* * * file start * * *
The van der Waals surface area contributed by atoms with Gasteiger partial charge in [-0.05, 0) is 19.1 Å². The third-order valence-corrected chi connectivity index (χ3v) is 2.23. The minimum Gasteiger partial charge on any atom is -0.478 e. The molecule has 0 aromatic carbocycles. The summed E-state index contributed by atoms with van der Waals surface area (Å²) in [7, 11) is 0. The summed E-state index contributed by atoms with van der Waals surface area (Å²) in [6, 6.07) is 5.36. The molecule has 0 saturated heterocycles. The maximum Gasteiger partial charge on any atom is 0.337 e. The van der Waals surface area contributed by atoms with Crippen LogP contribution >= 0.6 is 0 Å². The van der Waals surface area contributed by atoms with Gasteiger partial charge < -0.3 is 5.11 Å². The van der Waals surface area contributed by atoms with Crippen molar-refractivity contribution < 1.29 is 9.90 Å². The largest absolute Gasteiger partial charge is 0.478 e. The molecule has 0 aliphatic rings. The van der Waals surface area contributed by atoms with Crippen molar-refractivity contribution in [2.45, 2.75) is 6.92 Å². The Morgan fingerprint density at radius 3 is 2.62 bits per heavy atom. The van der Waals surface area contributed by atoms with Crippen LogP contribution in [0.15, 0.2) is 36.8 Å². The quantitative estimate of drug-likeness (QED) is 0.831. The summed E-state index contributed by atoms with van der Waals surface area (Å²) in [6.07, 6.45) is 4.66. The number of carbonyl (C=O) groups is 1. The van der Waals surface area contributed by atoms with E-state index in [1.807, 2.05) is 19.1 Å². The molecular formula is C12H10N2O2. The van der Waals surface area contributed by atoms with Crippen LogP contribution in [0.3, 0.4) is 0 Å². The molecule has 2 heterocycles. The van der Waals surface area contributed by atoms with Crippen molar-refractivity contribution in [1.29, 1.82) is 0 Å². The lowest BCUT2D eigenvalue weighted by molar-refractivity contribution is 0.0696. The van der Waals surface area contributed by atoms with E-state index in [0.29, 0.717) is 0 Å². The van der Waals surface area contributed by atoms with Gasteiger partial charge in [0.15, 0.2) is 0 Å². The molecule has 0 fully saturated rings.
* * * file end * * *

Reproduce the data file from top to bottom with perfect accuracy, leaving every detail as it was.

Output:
The van der Waals surface area contributed by atoms with Gasteiger partial charge in [-0.05, 0) is 19.1 Å². The third-order valence-corrected chi connectivity index (χ3v) is 2.23. The minimum Gasteiger partial charge on any atom is -0.478 e. The molecule has 0 aromatic carbocycles. The summed E-state index contributed by atoms with van der Waals surface area (Å²) in [7, 11) is 0. The summed E-state index contributed by atoms with van der Waals surface area (Å²) in [6, 6.07) is 5.36. The molecule has 0 saturated heterocycles. The maximum Gasteiger partial charge on any atom is 0.337 e. The van der Waals surface area contributed by atoms with Crippen LogP contribution >= 0.6 is 0 Å². The van der Waals surface area contributed by atoms with Gasteiger partial charge < -0.3 is 5.11 Å². The van der Waals surface area contributed by atoms with Crippen molar-refractivity contribution < 1.29 is 9.90 Å². The largest absolute Gasteiger partial charge is 0.478 e. The molecule has 0 aliphatic rings. The van der Waals surface area contributed by atoms with Crippen molar-refractivity contribution in [2.45, 2.75) is 6.92 Å². The Morgan fingerprint density at radius 3 is 2.62 bits per heavy atom. The van der Waals surface area contributed by atoms with Crippen LogP contribution in [0.15, 0.2) is 36.8 Å². The quantitative estimate of drug-likeness (QED) is 0.831. The summed E-state index contributed by atoms with van der Waals surface area (Å²) in [6.07, 6.45) is 4.66. The number of carbonyl (C=O) groups is 1. The van der Waals surface area contributed by atoms with E-state index in [1.807, 2.05) is 19.1 Å². The molecular formula is C12H10N2O2. The van der Waals surface area contributed by atoms with Crippen LogP contribution in [0.3, 0.4) is 0 Å². The molecule has 2 heterocycles. The van der Waals surface area contributed by atoms with Crippen molar-refractivity contribution in [1.29, 1.82) is 0 Å². The lowest BCUT2D eigenvalue weighted by molar-refractivity contribution is 0.0696. The van der Waals surface area contributed by atoms with E-state index in [0.29, 0.717) is 0 Å². The van der Waals surface area contributed by atoms with Gasteiger partial charge in [0.15, 0.2) is 0 Å². The molecule has 0 fully saturated rings.